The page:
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How I can setup the compiler to generate identical code? For example:

inline bool iszero(int a)
    return (a == 0);

int main()
    int a = 4;

    if(a == 0) // First
        a = 5;

    if(iszero(a)) // Second
        a = 5;


In debug mode (with inlining) disassembled code look like:

if(a == 0) // First
     a = 5;

bool temp; // Second
if(a == 0)
    temp = 0;
    temp = 1;

if(temp == 0)
    a = 5;

Why that happens?

Why this question has been asked? I need to debug my application with inlining functions (for speed up debug) and I do not want to lose performance in debug mode.

share|improve this question
All compilers generate stupid code in debug mode, beause you told them not to "waste" any time making it better. – Bo Persson Nov 17 '12 at 11:31
@BoPersson, so, Can I switch on optimizations only for inline fucntions? – 4Bytes Nov 17 '12 at 11:43
No, that's not possible. You can debug in release mode though if you want, it's just a lot harder to follow the optimized code. Most of us just accept that debug mode is slow. – Bo Persson Nov 17 '12 at 11:46
@BoPersson, ok. Is "incorrect" inlining is faster than function call? – 4Bytes Nov 17 '12 at 11:52
We don't know. When compiling without optimizations, we tell the compiler not to spend any time figuring this out. The result will then be unpredictable performance. – Bo Persson Nov 17 '12 at 11:55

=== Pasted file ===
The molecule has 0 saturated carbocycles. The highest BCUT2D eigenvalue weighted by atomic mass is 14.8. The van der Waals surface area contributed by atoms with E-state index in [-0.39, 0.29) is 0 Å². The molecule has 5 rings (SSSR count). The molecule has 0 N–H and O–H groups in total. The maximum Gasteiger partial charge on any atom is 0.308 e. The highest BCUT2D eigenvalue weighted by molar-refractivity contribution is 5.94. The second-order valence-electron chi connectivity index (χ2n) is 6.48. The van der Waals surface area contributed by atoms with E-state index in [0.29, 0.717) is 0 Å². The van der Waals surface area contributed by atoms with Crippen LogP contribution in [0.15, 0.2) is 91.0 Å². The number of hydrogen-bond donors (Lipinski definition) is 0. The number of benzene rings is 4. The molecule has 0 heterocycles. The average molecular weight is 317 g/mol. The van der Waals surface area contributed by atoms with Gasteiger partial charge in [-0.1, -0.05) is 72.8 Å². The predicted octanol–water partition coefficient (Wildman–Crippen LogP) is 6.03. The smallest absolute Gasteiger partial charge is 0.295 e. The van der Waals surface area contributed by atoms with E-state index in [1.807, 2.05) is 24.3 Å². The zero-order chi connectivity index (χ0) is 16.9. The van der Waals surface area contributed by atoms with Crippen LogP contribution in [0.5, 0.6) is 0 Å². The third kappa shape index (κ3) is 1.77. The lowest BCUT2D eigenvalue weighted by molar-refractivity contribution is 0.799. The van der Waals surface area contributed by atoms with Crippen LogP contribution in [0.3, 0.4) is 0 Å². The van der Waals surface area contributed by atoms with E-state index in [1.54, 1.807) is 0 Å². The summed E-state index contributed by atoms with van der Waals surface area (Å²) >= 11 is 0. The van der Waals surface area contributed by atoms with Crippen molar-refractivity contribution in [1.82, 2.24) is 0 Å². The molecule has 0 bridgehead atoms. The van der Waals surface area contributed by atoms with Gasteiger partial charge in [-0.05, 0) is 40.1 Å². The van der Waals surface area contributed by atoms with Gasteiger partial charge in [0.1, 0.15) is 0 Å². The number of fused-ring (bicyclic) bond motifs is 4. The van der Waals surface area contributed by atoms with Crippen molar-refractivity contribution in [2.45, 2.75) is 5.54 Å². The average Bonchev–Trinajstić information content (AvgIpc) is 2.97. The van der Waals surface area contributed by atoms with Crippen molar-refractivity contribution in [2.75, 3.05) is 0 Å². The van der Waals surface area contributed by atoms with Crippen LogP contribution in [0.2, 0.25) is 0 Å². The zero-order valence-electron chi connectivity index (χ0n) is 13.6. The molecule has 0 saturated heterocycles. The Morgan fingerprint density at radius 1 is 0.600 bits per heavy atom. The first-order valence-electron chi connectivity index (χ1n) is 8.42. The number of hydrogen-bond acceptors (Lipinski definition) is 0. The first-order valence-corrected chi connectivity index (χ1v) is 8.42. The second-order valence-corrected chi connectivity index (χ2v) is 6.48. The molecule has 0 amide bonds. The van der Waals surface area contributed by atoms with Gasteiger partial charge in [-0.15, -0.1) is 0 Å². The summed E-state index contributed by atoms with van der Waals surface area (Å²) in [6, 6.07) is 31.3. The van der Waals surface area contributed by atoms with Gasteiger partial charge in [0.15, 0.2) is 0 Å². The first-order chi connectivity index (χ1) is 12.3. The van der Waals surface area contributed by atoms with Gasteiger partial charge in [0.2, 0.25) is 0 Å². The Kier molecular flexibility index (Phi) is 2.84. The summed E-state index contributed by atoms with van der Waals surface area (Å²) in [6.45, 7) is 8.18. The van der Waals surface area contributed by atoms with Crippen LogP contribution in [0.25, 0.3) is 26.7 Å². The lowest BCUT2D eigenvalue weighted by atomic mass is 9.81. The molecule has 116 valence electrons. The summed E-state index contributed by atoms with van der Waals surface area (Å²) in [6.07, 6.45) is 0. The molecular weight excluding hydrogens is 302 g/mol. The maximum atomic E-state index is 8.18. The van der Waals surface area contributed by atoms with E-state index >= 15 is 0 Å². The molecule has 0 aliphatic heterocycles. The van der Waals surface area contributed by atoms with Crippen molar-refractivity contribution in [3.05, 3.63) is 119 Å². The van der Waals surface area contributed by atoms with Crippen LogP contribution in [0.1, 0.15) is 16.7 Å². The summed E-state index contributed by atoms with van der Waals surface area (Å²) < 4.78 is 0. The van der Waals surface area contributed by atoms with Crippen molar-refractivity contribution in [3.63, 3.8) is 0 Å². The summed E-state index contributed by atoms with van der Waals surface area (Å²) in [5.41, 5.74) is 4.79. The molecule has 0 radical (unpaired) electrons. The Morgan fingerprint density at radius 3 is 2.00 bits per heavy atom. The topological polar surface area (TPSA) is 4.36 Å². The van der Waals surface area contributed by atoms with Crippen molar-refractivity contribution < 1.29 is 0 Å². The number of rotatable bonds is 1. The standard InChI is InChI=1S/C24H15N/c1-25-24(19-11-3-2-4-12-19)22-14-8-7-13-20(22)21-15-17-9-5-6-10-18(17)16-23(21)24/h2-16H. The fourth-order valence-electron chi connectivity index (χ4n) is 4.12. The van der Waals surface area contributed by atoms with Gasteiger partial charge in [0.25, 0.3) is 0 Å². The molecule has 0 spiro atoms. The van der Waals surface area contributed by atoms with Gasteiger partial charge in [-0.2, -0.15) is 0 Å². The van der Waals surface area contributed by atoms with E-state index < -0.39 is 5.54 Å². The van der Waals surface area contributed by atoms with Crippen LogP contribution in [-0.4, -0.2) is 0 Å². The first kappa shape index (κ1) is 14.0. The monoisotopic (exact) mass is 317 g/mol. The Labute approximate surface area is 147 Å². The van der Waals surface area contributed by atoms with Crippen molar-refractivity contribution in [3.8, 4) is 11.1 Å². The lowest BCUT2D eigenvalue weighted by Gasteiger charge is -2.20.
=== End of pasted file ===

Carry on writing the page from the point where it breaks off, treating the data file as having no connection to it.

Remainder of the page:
up vote 5 down vote accepted

Compile in release mode, with full optimizations. The generated code will be the equivalent of:

int main()

There's no point in comparing code with no optimizations on, as there's no point in benchmarking with optimizations off.

share|improve this answer
Ahah, I know it =) I need to debug my applicatoin with inlining fuctions (for speed up debug) and I do not want to lose performance in debug mode. – 4Bytes Nov 17 '12 at 11:37
@4Bytes: then you should do the other way around. Compile in release mode with debug info, and disable some optimizations that make it harder to debug (like inlining). – ybungalobill Nov 17 '12 at 12:21

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